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This morning, President Obama proposed a budget for the 2013 fiscal year. Even though more than one thousand days have passed since the Senate passed a budget, each year the Obama administration continues to suggest one. Last year, the president’s budget proposal was unanimously rejected by a vote of 0-97, which means that not even a single Senate Democrat was willing to vote for it. Frankly, that’s a little ridiculous. Is this year’s budget plausible enough to garner even a single “yea” from the president’s supporters in the Senate?
It’s doubtful. Admittedly, congressmen dread controversial election year votes, so Senate Democrats might try to postpone the vote or even avoid it entirely. More importantly, this budget won’t actually please anyone. Representative Emanuel Cleaver (D-MO), chairman of the Congressional Black Caucus, has already labeled the budget a “nervous breakdown on paper.” It’s a calculating bill that reeks of election year politics, with plenty of giveaways targeted toward specific portions of the electorate. Simply put, Obama is following the Franklin D. Roosevelt model of vote-buying in order to be re-elected. As FDR’s close advisor and fellow New Deal architect Harry Hopkins explained, “We will spend and spend, and tax and tax, and elect and elect."
What are the important facts about this new, $3.8 trillion dollar budget? It would burden the struggling economy with an astonishing $1.4 trillion dollars in new taxes. Year-to-year federal spending would grow by nearly $200 billion dollars in 2013. $476 billion dollars would be spent on transportation over the next six years, while defense spending would be $487 billion dollars less than previously planned over the next ten years. More than $800 million dollars would be spent on foreign aid specifically targeted toward countries participating in the “Arab Spring”. Overall, this budget would add more than $7 trillion dollars to the public debt from 2013 to 2022.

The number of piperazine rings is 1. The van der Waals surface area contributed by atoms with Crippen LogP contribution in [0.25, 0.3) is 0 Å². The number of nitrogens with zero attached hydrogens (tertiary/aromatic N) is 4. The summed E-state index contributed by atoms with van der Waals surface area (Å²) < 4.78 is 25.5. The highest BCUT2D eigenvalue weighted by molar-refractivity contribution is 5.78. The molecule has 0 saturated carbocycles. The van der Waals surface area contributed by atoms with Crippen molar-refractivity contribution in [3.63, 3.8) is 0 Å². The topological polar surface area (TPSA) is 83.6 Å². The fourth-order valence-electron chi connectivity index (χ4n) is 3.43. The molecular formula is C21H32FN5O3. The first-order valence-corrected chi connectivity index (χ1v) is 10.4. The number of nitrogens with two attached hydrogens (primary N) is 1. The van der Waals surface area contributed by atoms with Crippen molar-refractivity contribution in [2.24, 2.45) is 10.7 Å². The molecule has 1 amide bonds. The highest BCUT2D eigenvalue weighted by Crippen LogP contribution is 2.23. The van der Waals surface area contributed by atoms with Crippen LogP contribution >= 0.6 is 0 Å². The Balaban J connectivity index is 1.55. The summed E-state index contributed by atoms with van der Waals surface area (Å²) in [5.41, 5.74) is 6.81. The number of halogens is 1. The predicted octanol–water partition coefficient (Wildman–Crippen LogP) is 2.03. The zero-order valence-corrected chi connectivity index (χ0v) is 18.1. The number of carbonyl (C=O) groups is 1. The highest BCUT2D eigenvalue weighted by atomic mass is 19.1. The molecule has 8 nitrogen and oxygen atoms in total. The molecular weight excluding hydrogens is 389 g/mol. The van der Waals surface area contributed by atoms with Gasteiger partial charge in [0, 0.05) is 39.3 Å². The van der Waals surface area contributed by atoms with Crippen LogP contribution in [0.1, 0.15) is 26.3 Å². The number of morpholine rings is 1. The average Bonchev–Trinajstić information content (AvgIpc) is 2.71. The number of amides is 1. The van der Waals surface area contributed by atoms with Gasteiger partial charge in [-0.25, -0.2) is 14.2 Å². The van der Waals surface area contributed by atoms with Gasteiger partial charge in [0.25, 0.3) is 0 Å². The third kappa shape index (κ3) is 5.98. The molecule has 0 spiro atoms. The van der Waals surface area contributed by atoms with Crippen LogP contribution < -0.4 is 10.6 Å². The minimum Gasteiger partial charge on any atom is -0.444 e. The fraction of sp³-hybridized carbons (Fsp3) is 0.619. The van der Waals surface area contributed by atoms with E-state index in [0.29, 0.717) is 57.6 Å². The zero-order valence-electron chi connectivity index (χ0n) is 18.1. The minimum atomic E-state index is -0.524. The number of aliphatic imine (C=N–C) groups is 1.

In 2009, his first year in office, President Obama promised that he would cut the deficit in half by the end of his first term. During 2008, the deficit was only $458 billion dollars. However, the projected deficit in 2012 will reach $1.327 trillion dollars for a record-setting fourth straight year of trillion-dollar deficits. Instead of halving the deficit, the president has nearly tripled it since taking office.
Less than a year ago, in what amounted to an early campaign speech at George Washington University, Obama demanded $4 trillion dollars in deficit cuts over the next twelve years. However, as Senate Budget Committee Republicans have pointed out, there is barely $300 billion dollars in true deficit reduction in the budget behind the gimmickry and accounting tricks. Unless Obama plans more than $3 trillion dollars in cuts to the deficit over years eleven and twelve, this is yet another broken promise by the president. Realistically, that part of the budget is just a feeble appeal to moderates in order to make it look as though the president is actually concerned about the massive $15 trillion dollar debt and the annual trillion dollar deficits. Since taking office, the President has overseen a rise in the public debt from about $10 trillion dollars to more than $15 trillion dollars, a staggering 50% increase.
The budget begins with a self-congratulatory essay praising President Obama, which is titled “Building a Strong Economy.” Really, that’s the problem. President Obama sincerely believes that it’s the federal government’s job to “build” the economy and that this budget is the blueprint for how to do it.
That’s nonsense. The economy is built by the American people, by hundreds of millions of free individuals acting in their own self-interest, creating wealth through innovation and entrepreneurship. That’s the classic story of American prosperity, not a top-down, centrally-planned economy “built” by the federal government.
President Obama’s budget simply isn’t a realistic approach to either the sluggish economy or the debt. America needs to unshackle the private sector and small business in particular from over-regulation and over-taxation, while also balancing the budget and beginning to pay down the debt. The grassroots-generated Tea Party Budget is a realistic, significant effort to accomplish just that by freeing up the private sector to create jobs, cutting spending by $9.7 trillion dollars over the next ten years, and balancing the budget in four years.
If you would like to learn more about the Tea Party Budget, here is the link.